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So you want to be a volcanologist - be afraid, very afraid!
on 19 August 2015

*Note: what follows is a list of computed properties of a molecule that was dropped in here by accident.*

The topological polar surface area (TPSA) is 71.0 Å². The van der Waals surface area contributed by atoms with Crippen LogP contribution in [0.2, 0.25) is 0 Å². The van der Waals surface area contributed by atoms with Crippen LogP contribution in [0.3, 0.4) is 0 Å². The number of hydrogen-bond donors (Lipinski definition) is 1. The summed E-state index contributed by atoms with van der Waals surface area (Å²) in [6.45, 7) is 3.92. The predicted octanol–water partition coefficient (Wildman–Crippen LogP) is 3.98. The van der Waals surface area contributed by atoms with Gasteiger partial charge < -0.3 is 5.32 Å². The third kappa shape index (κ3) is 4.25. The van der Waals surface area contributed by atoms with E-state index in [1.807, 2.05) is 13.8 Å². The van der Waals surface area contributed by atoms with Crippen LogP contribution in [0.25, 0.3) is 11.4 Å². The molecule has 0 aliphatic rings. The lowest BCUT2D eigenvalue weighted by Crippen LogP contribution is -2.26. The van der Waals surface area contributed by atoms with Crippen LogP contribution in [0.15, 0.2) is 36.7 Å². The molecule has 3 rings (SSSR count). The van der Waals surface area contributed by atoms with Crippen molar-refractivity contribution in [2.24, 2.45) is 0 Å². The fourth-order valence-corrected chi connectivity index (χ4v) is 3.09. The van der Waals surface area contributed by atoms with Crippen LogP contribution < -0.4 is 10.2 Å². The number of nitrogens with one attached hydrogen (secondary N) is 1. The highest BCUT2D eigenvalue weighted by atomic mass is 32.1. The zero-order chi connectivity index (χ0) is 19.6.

I have refrained from commenting about the Galeras tragedy for many years. I personally knew several of those involved and it still pains many of us that someone who claims to be interested in saving life was so reckless with the lives of others. Williams for a long time after claimed that he and he alone survived Galeras's explosion and even went so far as to refer to others who had survived as liars. I don't like his book for it is record of someone who seeks glory for himself. What came out of the incident (which Williams tries to claim as his doing) - was several mandatory requirements for volcanologists when working on or near active volcanoes. A hard hat and fire-proof clothing (which Williams considered "Sissy"), a radio system to enable people to keep in contact, early entry into a crater and restricted time spent in it, and out before dark, a First Aid kit and training in treating burns, a record of who entered the crater, the numbers entering the crater restricted and most of all a check before on the seismic record. Williams KNEW that "Tornillo's" - long period seismic signals that resemble a tapering screw were being observed - but he failed to disclose their existence to others, but he claimed that no seismic indications were observed which has since been proved to be wrong - He knew!. Even though the science behind the tornillo's was in its infancy it had been shown to be accurate in indicating that a volcano was about to explode. His own ego would not let him contact the one person who could have clarified the situation, even if he didn't want to he could have asked someone else to make that contact, but he didn't! The science did not suit Williams - so in a typical manner it became "NOT DISCOVERED / INVENTED BY ME, THEREFORE OF NO USE." My own opinion is that Williams is a disgrace to the scientific community, he should have been stripped of all academic appointments, he should have faced a trial and been made to explain why he as leader of the expedition ended up with 9 people dead. He has to live with his actions. This book should be in every volcanologist's library as a lesson on how not to organise a field trip. For anyone contemplating a career as a volcanologist this book should be compulsory reading and you should be able to recite the reasons why it went so tragically and horribly wrong. The lesson of Galeras is simple - treat all volcanoes with respect. If you want a true and detached account of the tragedy I would recommend that you read "No Apparent Danger" by Victoria Bruce.